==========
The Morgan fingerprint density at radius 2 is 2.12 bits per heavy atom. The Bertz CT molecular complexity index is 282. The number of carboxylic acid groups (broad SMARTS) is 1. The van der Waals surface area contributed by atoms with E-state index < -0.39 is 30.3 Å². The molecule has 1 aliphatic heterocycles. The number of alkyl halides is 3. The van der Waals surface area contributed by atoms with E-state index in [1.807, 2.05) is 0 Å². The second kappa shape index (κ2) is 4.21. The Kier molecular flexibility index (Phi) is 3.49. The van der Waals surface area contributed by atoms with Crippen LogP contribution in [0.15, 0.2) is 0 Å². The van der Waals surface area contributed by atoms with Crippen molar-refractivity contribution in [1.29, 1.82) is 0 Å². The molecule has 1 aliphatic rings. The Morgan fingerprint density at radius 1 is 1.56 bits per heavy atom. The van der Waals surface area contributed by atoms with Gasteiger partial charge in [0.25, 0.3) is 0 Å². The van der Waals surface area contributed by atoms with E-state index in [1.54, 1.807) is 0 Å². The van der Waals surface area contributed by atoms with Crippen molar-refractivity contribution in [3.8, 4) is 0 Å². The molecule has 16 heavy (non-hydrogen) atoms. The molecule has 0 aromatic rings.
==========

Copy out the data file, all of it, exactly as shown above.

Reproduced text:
The Morgan fingerprint density at radius 2 is 2.12 bits per heavy atom. The Bertz CT molecular complexity index is 282. The number of carboxylic acid groups (broad SMARTS) is 1. The van der Waals surface area contributed by atoms with E-state index < -0.39 is 30.3 Å². The molecule has 1 aliphatic heterocycles. The number of alkyl halides is 3. The van der Waals surface area contributed by atoms with E-state index in [1.807, 2.05) is 0 Å². The second kappa shape index (κ2) is 4.21. The Kier molecular flexibility index (Phi) is 3.49. The van der Waals surface area contributed by atoms with Crippen LogP contribution in [0.15, 0.2) is 0 Å². The van der Waals surface area contributed by atoms with Crippen molar-refractivity contribution in [1.29, 1.82) is 0 Å². The molecule has 1 aliphatic rings. The Morgan fingerprint density at radius 1 is 1.56 bits per heavy atom. The van der Waals surface area contributed by atoms with Gasteiger partial charge in [0.25, 0.3) is 0 Å². The van der Waals surface area contributed by atoms with E-state index in [1.54, 1.807) is 0 Å². The van der Waals surface area contributed by atoms with Crippen molar-refractivity contribution in [3.8, 4) is 0 Å². The molecule has 16 heavy (non-hydrogen) atoms. The molecule has 0 aromatic rings.